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  • Ensure proper oxygenation and secure the patient’s airway if necessary.

  • Correct coagulation abnormalities.

  • Localize bleeding with bronchoscopy (unstable patient) or CT scan (stable patient) and position the bleeding site in a dependent position.

  • In unstable, hypoxemic patients consider urgent bronchoscopy for suctioning, endobronchial hemostatic therapy and balloon tamponade.

  • Interventional radiology-guided bronchial artery embolization is effective and should be performed after initial stabilization.

  • Surgery is required in rare circumstances.




Hemoptysis, or the expectoration of blood, can result from a wide variety of illnesses (Table 57-1). The prevalence of these different etiologies depends on the characteristics of the specific patient population studied. For example, tuberculosis is the most common cause of hemoptysis in underdeveloped countries while bronchiectasis is the most common cause in the industrialized world.1-2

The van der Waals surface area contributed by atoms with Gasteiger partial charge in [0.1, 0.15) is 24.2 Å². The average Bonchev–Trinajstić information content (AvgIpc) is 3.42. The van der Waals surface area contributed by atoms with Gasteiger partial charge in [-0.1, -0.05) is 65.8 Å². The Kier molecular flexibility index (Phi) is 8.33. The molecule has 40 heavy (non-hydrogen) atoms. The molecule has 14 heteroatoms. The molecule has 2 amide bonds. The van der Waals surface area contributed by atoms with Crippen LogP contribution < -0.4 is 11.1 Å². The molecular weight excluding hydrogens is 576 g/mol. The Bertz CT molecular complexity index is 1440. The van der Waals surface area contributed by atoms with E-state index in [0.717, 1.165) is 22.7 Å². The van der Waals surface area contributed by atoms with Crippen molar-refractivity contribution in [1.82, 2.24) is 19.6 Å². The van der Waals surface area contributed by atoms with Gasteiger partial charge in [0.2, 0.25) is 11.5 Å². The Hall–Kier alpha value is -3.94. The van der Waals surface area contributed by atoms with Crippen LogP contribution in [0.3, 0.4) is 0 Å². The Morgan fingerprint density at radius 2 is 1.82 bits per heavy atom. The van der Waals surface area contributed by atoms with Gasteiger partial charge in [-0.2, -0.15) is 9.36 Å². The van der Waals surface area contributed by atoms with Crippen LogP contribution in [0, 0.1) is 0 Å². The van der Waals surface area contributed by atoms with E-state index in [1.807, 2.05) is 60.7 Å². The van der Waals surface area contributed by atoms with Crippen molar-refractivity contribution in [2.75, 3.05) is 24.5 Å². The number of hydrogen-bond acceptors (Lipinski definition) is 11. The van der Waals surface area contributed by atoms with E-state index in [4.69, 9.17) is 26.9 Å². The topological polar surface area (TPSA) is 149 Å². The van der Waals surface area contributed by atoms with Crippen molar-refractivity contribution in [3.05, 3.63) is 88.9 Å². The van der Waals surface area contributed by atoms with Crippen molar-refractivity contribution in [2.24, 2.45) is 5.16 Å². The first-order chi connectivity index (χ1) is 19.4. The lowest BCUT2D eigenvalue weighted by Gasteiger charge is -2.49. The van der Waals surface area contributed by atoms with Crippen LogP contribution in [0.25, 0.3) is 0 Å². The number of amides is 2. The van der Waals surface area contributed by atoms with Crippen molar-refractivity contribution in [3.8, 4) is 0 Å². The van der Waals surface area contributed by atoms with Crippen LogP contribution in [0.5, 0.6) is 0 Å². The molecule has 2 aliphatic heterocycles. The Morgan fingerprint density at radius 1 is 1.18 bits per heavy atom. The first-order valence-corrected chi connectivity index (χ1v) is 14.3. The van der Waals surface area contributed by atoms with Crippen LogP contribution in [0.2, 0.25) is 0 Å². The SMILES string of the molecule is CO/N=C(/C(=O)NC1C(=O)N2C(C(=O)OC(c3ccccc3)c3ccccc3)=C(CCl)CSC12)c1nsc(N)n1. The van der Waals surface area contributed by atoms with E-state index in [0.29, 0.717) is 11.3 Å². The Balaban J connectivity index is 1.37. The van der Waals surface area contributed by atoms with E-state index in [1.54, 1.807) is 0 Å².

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TABLE 57-1

Causes of Massive Hemoptysis and Pulmonary Hemorrhage


Massive hemoptysis has been variably defined as production of more than 300 to 600 mL of blood in 12 to 24 hours, depending on the study. However, estimating the amount of hemoptysis is unreliable and has very little clinical utility. Accordingly, a “magnitude-of-effect” is the preferred clinical approach3 as it uses the clinical consequences of hemoptysis such as airway obstruction, hypoxemia, hemodynamic instability and underlying cardiopulmonary abnormalities to guide treatment and triage decisions. As an example of this principle, patients with diffuse ...

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